In my life I thought a lot about Mary Tyler Moore. I loved the Dick Van Dyke show, I loved the Mary Tyler Moore Show, I liked that she made an issue of Pale Male. MTM ranks in my pantheon of cultural gods, a list I should probably inscribe on the surface of excellent knishes. Or something.

Enjoy the clip, which I think shows just how essential Joan Jett is and how unfortunately that didn’t change the world.

Whipping Post, Covered

The former music biz guy turned newsletter ranter, Bob Lefsetz, has a piece today about something called Skyville Live. Skyville Live is a video show that appears to be a small club in which mostly old musicians play with a crackin’ house band, reeling off classic tunes quite wonderfully. Lefsetz hinges his piece on this cover of the Allman Brothers Whipping Post by country star Chris Stapleton.

Stapleton is a rising star, maybe a rised star. He’s written more than a handful of No. 1 hits, and since becoming a recording performer (in 2015) has been nominated for just about every major award and won some of them, too. So, he’s living the dream.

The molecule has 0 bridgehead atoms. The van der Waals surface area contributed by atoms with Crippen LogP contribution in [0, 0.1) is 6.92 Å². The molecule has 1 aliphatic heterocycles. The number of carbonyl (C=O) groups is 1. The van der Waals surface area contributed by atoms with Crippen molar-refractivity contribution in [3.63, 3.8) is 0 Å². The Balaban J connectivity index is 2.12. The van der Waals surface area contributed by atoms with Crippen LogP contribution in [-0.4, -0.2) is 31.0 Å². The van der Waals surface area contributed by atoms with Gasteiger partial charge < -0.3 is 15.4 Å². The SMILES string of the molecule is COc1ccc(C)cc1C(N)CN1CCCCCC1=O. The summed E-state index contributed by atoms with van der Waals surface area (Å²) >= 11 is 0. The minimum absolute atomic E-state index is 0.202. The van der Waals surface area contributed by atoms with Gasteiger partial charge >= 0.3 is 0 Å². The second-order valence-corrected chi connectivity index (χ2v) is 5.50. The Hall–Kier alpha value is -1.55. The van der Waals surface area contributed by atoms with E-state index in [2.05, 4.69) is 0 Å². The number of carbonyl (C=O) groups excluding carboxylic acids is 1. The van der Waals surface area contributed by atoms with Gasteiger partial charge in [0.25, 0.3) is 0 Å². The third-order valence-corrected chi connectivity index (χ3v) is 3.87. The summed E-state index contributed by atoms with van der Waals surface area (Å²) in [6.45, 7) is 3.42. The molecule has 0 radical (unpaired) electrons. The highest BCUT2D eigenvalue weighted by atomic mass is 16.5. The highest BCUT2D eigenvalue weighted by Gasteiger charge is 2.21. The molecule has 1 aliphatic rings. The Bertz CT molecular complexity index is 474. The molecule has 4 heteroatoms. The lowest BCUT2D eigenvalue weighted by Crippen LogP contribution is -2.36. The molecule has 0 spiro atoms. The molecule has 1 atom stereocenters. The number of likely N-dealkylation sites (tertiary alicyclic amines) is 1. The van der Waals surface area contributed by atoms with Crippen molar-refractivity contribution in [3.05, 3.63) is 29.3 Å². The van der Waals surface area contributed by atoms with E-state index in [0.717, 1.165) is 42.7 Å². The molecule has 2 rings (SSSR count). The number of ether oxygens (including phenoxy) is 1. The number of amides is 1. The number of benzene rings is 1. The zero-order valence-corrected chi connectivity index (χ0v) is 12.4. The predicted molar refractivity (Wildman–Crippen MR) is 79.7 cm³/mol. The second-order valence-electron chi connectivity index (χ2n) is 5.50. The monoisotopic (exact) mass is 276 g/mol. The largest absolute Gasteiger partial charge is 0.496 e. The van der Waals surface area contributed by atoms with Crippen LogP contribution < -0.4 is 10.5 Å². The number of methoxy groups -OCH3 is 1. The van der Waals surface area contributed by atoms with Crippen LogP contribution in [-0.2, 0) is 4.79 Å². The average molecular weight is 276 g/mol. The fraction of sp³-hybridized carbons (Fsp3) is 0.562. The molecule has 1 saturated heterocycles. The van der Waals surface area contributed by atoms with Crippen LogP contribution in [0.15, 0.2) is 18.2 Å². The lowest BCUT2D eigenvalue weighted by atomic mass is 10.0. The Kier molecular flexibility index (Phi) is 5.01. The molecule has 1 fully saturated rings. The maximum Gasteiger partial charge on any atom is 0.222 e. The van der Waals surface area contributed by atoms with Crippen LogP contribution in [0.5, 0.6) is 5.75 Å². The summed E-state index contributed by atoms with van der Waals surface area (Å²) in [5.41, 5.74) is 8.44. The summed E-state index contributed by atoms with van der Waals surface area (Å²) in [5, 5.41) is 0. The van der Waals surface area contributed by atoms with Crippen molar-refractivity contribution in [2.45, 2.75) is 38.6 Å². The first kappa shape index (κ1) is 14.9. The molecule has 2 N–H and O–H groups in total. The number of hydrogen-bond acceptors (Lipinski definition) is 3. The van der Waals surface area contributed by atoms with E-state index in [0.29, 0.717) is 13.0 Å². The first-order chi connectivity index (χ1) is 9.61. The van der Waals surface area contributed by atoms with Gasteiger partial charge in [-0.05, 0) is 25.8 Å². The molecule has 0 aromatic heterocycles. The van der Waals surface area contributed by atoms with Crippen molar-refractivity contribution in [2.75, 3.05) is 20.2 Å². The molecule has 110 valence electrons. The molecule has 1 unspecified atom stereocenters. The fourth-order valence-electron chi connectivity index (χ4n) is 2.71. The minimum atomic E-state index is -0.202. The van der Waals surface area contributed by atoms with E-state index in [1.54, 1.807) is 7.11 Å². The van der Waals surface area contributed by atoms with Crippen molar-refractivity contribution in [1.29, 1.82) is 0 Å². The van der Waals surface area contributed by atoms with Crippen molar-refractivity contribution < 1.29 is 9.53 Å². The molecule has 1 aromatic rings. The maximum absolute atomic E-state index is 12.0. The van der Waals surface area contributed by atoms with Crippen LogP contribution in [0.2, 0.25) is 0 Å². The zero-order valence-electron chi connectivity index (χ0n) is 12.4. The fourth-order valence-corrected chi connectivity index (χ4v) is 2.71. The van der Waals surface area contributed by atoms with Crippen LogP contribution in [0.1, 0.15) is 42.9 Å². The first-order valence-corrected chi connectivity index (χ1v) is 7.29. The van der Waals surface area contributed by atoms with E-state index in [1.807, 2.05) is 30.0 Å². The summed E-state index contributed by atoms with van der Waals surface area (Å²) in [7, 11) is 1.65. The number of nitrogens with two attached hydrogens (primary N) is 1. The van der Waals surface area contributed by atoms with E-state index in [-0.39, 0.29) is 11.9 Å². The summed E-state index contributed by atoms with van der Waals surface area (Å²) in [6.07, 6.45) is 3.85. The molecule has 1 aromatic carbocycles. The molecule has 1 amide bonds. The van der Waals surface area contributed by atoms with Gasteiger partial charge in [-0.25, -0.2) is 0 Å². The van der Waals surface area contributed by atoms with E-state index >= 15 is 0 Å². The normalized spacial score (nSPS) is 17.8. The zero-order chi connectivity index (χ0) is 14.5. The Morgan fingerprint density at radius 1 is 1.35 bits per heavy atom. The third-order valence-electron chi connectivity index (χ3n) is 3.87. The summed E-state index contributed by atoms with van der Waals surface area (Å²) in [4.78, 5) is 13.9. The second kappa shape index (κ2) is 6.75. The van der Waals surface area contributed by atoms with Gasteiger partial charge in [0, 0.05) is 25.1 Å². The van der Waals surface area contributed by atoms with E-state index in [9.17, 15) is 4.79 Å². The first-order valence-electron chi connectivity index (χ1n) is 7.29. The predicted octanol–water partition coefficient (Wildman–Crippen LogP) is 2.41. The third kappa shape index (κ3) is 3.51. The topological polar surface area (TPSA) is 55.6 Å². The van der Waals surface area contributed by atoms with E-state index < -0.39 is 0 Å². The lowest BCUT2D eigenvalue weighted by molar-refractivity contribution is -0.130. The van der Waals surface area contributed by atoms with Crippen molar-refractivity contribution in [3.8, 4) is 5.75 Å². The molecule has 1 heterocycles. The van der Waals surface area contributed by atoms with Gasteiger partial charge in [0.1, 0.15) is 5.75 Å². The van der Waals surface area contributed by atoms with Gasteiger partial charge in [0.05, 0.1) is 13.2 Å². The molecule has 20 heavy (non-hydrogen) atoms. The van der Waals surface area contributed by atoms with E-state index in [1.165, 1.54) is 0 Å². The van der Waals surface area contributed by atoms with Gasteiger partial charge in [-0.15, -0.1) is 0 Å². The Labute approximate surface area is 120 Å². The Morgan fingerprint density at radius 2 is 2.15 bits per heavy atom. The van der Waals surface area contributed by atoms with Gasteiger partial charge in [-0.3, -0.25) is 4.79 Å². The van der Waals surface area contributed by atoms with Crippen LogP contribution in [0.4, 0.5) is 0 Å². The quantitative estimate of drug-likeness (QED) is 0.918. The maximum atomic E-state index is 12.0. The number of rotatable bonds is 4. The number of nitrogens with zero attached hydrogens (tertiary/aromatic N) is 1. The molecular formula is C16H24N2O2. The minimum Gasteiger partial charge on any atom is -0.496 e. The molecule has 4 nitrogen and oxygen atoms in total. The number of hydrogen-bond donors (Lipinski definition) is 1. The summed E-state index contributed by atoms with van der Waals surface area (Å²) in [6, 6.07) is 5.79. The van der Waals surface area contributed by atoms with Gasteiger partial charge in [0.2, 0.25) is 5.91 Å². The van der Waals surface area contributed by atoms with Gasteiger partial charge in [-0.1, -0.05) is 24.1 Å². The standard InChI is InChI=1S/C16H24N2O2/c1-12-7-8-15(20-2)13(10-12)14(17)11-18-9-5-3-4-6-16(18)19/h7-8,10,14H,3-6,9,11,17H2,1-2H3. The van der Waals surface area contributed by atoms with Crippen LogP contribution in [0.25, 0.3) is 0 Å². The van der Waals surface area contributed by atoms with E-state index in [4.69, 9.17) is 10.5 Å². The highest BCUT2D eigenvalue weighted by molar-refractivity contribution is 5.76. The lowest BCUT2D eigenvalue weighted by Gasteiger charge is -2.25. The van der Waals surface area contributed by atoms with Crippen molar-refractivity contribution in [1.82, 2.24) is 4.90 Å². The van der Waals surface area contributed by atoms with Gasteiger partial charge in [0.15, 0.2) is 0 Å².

Skyville Live, it turns out, is a video show out of Nashville that is shown on some weird Verizon channel, and has clips on Vimeo.

Here’s my gripe. Whipping Post is a great song. It’s also a great song because the Allman Brothers recorded it twice brilliantly. And those performances are a part of what makes Whipping Post one of the great classic rock songs of all time.

In contrast, this cover, which seems to be conferring cannon status on the song, is kind of small. I was going to get into a whole argument about organic versus copies, about virtuosity versus chops, about the magic of the moment versus the nod toward nostalgia, about the weak slide guitar, but then I found this clip of the Allman Brothers playing the song in 1970.

I can’t help but think that Stapleton and band, no matter how well intentioned, aren’t paying tribute to the song. It feels like they’re speaking to their own glory by covering a transcendent performance—in a professional manner.

Whipping Post is a great song, but part of the thing that made it as great as it is is the arrangement and musicianship of the Allman Brothers. Stapleton and his session guys are excellent, but they chose the wrong song. They act like they’re playing a song from the cannon, a tune that a proficient rendering will justify. But it doesn’t. The great classic rock songs are usually tied not only to the excellence of the song, but also the moment (and excellence) of the performance. If you don’t live up to that, why bother?

This isn’t to say that great songs and performances can’t be covered, they can, but the artist has to bring something else to the table besides the cover. Think about the Rolling Stones’ (I Can’t Get No) Satisfaction, one of the great tunes of all time:

Devo, of course, raised their profile by their brilliant cover, which totally resets the song. Way to go, Devo.